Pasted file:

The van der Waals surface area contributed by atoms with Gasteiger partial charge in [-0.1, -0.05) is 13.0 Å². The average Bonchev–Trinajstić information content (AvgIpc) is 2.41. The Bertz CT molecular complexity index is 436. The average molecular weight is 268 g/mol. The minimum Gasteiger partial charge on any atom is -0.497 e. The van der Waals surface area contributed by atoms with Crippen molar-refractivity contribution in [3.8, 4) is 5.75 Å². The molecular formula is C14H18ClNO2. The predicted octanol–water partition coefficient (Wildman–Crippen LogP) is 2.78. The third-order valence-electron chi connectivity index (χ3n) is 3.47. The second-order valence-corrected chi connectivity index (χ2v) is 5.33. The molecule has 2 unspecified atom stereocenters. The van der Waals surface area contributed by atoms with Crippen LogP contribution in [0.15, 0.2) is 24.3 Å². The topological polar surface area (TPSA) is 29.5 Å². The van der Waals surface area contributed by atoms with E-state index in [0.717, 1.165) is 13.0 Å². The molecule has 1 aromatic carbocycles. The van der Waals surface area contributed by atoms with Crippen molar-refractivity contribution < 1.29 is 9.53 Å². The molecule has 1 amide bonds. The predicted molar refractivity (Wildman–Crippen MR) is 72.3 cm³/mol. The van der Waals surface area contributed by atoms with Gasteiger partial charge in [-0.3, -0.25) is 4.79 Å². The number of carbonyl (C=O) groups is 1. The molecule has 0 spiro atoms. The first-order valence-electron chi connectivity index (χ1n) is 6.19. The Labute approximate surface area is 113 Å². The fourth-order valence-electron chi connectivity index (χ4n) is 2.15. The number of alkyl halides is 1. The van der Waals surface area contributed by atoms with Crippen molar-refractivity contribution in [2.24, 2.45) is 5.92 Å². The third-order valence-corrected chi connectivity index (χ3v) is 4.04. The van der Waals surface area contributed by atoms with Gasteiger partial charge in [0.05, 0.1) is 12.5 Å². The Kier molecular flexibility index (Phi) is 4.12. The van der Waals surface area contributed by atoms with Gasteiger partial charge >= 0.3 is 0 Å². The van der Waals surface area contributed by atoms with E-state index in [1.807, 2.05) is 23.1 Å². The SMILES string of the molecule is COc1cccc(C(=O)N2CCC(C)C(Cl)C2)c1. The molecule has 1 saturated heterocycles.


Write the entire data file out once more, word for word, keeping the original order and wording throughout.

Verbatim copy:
The van der Waals surface area contributed by atoms with Gasteiger partial charge in [-0.1, -0.05) is 13.0 Å². The average Bonchev–Trinajstić information content (AvgIpc) is 2.41. The Bertz CT molecular complexity index is 436. The average molecular weight is 268 g/mol. The minimum Gasteiger partial charge on any atom is -0.497 e. The van der Waals surface area contributed by atoms with Crippen molar-refractivity contribution in [3.8, 4) is 5.75 Å². The molecular formula is C14H18ClNO2. The predicted octanol–water partition coefficient (Wildman–Crippen LogP) is 2.78. The third-order valence-electron chi connectivity index (χ3n) is 3.47. The second-order valence-corrected chi connectivity index (χ2v) is 5.33. The molecule has 2 unspecified atom stereocenters. The van der Waals surface area contributed by atoms with Crippen LogP contribution in [0.15, 0.2) is 24.3 Å². The topological polar surface area (TPSA) is 29.5 Å². The van der Waals surface area contributed by atoms with E-state index in [0.717, 1.165) is 13.0 Å². The molecule has 1 aromatic carbocycles. The van der Waals surface area contributed by atoms with Crippen molar-refractivity contribution < 1.29 is 9.53 Å². The molecule has 1 amide bonds. The predicted molar refractivity (Wildman–Crippen MR) is 72.3 cm³/mol. The van der Waals surface area contributed by atoms with Gasteiger partial charge in [-0.3, -0.25) is 4.79 Å². The number of carbonyl (C=O) groups is 1. The molecule has 0 spiro atoms. The first-order valence-electron chi connectivity index (χ1n) is 6.19. The Labute approximate surface area is 113 Å². The fourth-order valence-electron chi connectivity index (χ4n) is 2.15. The number of alkyl halides is 1. The van der Waals surface area contributed by atoms with Crippen molar-refractivity contribution in [2.24, 2.45) is 5.92 Å². The third-order valence-corrected chi connectivity index (χ3v) is 4.04. The van der Waals surface area contributed by atoms with Gasteiger partial charge in [0.05, 0.1) is 12.5 Å². The Kier molecular flexibility index (Phi) is 4.12. The van der Waals surface area contributed by atoms with Gasteiger partial charge >= 0.3 is 0 Å². The van der Waals surface area contributed by atoms with E-state index in [1.807, 2.05) is 23.1 Å². The SMILES string of the molecule is COc1cccc(C(=O)N2CCC(C)C(Cl)C2)c1. The molecule has 1 saturated heterocycles.